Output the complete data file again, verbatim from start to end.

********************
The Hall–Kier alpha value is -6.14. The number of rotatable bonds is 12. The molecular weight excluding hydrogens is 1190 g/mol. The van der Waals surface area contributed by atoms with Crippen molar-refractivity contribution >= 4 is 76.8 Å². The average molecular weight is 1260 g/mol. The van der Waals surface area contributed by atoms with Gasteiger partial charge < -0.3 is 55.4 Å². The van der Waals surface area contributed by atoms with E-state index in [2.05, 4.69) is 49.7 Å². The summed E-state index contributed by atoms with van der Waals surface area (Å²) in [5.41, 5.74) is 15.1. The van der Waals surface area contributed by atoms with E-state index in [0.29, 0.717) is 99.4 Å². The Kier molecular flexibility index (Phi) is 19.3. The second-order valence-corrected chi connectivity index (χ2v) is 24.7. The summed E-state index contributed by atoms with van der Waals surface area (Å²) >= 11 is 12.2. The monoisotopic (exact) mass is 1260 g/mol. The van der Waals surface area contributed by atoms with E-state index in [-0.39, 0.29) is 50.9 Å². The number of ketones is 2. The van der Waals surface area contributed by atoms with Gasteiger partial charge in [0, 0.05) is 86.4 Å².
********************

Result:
The Hall–Kier alpha value is -6.14. The number of rotatable bonds is 12. The molecular weight excluding hydrogens is 1190 g/mol. The van der Waals surface area contributed by atoms with Crippen molar-refractivity contribution >= 4 is 76.8 Å². The average molecular weight is 1260 g/mol. The van der Waals surface area contributed by atoms with Gasteiger partial charge < -0.3 is 55.4 Å². The van der Waals surface area contributed by atoms with E-state index in [2.05, 4.69) is 49.7 Å². The summed E-state index contributed by atoms with van der Waals surface area (Å²) in [5.41, 5.74) is 15.1. The van der Waals surface area contributed by atoms with E-state index in [0.29, 0.717) is 99.4 Å². The Kier molecular flexibility index (Phi) is 19.3. The second-order valence-corrected chi connectivity index (χ2v) is 24.7. The summed E-state index contributed by atoms with van der Waals surface area (Å²) >= 11 is 12.2. The monoisotopic (exact) mass is 1260 g/mol. The van der Waals surface area contributed by atoms with E-state index in [-0.39, 0.29) is 50.9 Å². The number of ketones is 2. The van der Waals surface area contributed by atoms with Gasteiger partial charge in [0, 0.05) is 86.4 Å².